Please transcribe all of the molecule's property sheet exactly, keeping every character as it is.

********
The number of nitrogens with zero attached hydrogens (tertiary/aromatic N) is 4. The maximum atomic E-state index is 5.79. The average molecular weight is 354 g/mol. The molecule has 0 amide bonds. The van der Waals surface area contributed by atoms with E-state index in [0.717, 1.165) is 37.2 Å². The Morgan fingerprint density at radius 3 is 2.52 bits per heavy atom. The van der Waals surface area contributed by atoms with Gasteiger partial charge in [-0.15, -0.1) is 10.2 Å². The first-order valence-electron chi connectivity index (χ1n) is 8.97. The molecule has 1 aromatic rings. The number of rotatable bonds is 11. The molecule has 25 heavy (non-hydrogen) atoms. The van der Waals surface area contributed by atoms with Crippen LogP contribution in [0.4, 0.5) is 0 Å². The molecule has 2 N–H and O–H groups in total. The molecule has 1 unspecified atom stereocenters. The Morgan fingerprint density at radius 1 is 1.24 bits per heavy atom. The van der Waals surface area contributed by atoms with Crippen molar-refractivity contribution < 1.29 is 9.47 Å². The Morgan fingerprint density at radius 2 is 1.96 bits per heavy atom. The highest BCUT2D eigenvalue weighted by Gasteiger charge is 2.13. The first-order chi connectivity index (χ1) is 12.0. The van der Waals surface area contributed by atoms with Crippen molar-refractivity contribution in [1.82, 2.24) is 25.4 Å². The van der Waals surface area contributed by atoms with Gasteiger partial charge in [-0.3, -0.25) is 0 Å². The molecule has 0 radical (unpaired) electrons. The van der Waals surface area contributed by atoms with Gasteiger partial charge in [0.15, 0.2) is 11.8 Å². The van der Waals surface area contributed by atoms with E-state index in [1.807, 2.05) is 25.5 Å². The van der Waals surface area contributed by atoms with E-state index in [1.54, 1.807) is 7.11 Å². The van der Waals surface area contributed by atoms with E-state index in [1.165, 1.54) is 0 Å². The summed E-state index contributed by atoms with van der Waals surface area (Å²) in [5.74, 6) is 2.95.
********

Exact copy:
The number of nitrogens with zero attached hydrogens (tertiary/aromatic N) is 4. The maximum atomic E-state index is 5.79. The average molecular weight is 354 g/mol. The molecule has 0 amide bonds. The van der Waals surface area contributed by atoms with E-state index in [0.717, 1.165) is 37.2 Å². The Morgan fingerprint density at radius 3 is 2.52 bits per heavy atom. The van der Waals surface area contributed by atoms with Gasteiger partial charge in [-0.15, -0.1) is 10.2 Å². The first-order valence-electron chi connectivity index (χ1n) is 8.97. The molecule has 1 aromatic rings. The number of rotatable bonds is 11. The molecule has 25 heavy (non-hydrogen) atoms. The van der Waals surface area contributed by atoms with Crippen LogP contribution in [0.4, 0.5) is 0 Å². The molecule has 2 N–H and O–H groups in total. The molecule has 1 unspecified atom stereocenters. The Morgan fingerprint density at radius 1 is 1.24 bits per heavy atom. The van der Waals surface area contributed by atoms with Crippen molar-refractivity contribution < 1.29 is 9.47 Å². The Morgan fingerprint density at radius 2 is 1.96 bits per heavy atom. The highest BCUT2D eigenvalue weighted by Gasteiger charge is 2.13. The first-order chi connectivity index (χ1) is 12.0. The van der Waals surface area contributed by atoms with Crippen molar-refractivity contribution in [1.82, 2.24) is 25.4 Å². The van der Waals surface area contributed by atoms with Gasteiger partial charge in [-0.3, -0.25) is 0 Å². The molecule has 0 radical (unpaired) electrons. The van der Waals surface area contributed by atoms with Gasteiger partial charge in [0.15, 0.2) is 11.8 Å². The van der Waals surface area contributed by atoms with E-state index in [1.807, 2.05) is 25.5 Å². The van der Waals surface area contributed by atoms with E-state index in [1.54, 1.807) is 7.11 Å². The van der Waals surface area contributed by atoms with E-state index in [1.165, 1.54) is 0 Å². The summed E-state index contributed by atoms with van der Waals surface area (Å²) in [5.74, 6) is 2.95.